• Note: I would have thought that what they can experience is just as important as what we can do, should we be able to come to know this of other kinds (ie. accounting for Nagel’s bats). However, while Brandom later recognises the importance of sentience, he gives pre-eminence to what he calls sapience. This raises the question of why we want to determine the “we” community. Three answers that immediately spring to mind are …
      1). To determine those with whom we can meaningfully and profitably interact. This could be at various levels – Brandom wants the “highest”, though not so as to exclude the majority of our fellow human beings.
      2). To determine those on whom we can (or might) rely.
      3). To determine those whose welfare we should or could (rationally and unselfishly) care about.
      Clearly, answers to all three of these questions might include some non-persons or exclude some persons.
  5. They must be able to participate in our self-defining activities.
    • Note: I’d have thought this could still be parochial – eg. “we are the educated aesthetes” – though Brandom admits this.
  6. There can be various non-competing answers to the question “what are we7?”, each defining a different community. What we’re really after is the superset of all these overlapping communities: The “we-sayers”.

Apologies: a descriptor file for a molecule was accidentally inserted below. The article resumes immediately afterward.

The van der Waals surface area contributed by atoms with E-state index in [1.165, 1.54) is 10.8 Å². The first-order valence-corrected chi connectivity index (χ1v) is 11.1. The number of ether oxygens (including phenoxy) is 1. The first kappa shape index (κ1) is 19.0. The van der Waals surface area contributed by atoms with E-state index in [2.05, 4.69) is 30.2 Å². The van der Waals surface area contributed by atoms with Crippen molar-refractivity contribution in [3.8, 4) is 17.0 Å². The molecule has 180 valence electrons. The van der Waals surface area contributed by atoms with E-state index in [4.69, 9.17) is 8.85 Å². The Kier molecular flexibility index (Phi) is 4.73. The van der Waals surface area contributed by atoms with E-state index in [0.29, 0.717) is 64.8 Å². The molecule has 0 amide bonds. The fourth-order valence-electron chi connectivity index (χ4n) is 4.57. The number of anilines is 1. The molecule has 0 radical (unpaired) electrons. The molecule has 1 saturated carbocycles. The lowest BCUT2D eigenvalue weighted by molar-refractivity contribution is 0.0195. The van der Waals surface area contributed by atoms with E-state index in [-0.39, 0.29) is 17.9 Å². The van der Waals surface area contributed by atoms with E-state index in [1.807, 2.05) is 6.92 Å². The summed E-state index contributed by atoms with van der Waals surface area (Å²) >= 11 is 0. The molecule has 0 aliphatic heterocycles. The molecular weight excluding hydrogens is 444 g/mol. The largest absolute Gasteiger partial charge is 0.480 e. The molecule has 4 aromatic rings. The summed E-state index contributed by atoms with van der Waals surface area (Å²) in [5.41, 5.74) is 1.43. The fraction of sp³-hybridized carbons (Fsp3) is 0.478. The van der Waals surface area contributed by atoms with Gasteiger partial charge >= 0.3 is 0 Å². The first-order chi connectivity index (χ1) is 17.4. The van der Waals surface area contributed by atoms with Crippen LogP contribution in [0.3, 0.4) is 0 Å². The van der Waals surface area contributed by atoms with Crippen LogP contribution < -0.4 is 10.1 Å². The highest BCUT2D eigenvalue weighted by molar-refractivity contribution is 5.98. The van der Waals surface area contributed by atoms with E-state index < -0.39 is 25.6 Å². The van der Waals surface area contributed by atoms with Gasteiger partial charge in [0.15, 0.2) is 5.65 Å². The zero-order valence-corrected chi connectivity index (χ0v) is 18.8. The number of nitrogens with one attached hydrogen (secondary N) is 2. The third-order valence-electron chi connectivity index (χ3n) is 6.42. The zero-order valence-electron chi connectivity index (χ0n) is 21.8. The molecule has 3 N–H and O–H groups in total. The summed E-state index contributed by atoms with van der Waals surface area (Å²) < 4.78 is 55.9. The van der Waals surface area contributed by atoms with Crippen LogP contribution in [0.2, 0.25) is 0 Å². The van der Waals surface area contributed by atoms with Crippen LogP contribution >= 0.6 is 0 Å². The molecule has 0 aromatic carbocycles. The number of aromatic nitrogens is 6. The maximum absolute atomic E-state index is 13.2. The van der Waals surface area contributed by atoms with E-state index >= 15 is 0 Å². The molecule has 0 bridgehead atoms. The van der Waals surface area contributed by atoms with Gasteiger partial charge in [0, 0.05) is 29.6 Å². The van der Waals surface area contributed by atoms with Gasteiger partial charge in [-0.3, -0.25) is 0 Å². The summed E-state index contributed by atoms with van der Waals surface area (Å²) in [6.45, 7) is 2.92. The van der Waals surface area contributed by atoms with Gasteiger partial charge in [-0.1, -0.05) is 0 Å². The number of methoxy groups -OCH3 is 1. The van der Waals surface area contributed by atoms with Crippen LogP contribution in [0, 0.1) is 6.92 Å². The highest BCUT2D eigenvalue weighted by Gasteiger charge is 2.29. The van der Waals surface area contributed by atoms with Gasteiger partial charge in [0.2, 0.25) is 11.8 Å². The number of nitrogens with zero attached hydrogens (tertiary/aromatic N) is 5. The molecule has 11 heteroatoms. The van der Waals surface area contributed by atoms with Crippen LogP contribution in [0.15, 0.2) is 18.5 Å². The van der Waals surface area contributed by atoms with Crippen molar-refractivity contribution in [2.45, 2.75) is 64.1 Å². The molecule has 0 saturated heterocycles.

• Note: Should this include the “we-thinkers”, to allow for dolphin-persons and such-like? That is, on the presumption that thinking in the absence of language (other than a “language of thought”) is possible.
  7. We still need a contentful way of accounting for this fellow-feeling.

I.2. Sapience
  1. What is it that we do that is so special? The traditional answer is that it is our cognitive abilities that mark us out. Reason, meaning, conceptual content and understanding.
  2. Rationality is normative – we are bound by the norms of reason. We need reasons for our attitudes and performances, and without them they will not be respectively beliefs and actions.
  3. We operate in a web of inference that might conceivably be occupied by beings of other backgrounds.
  4. Sapience rather than sentience. Understanding and intelligence rather than irritability and arousal. Sentience is shared with non-verbal animals; awareness as awakeness; an exclusively biological phenomenon.
    • Note: Brandom mentions cats, as displaying the “exclusively biological phenomenon”; but what about chimps? Do they display more?
  5. The sentient are segregated from those (eg. thermostats) that merely show differential responsiveness to the environment.
  6. One treats others as sapient insofar as one attributes to them intentional states as reasons for their behaviour.
    • Note: I think this is too broad – aren’t all the higher mammals intelligent, and don’t they have beliefs and desires? The intentional stance we adopt towards them is not as towards a thermostat, which we interpret “as if” it had intentional states, while we accept that it doesn’t really possess them. On the other hand, we think the higher mammals really do enjoy these intentional states. However, Brandom accepts this too.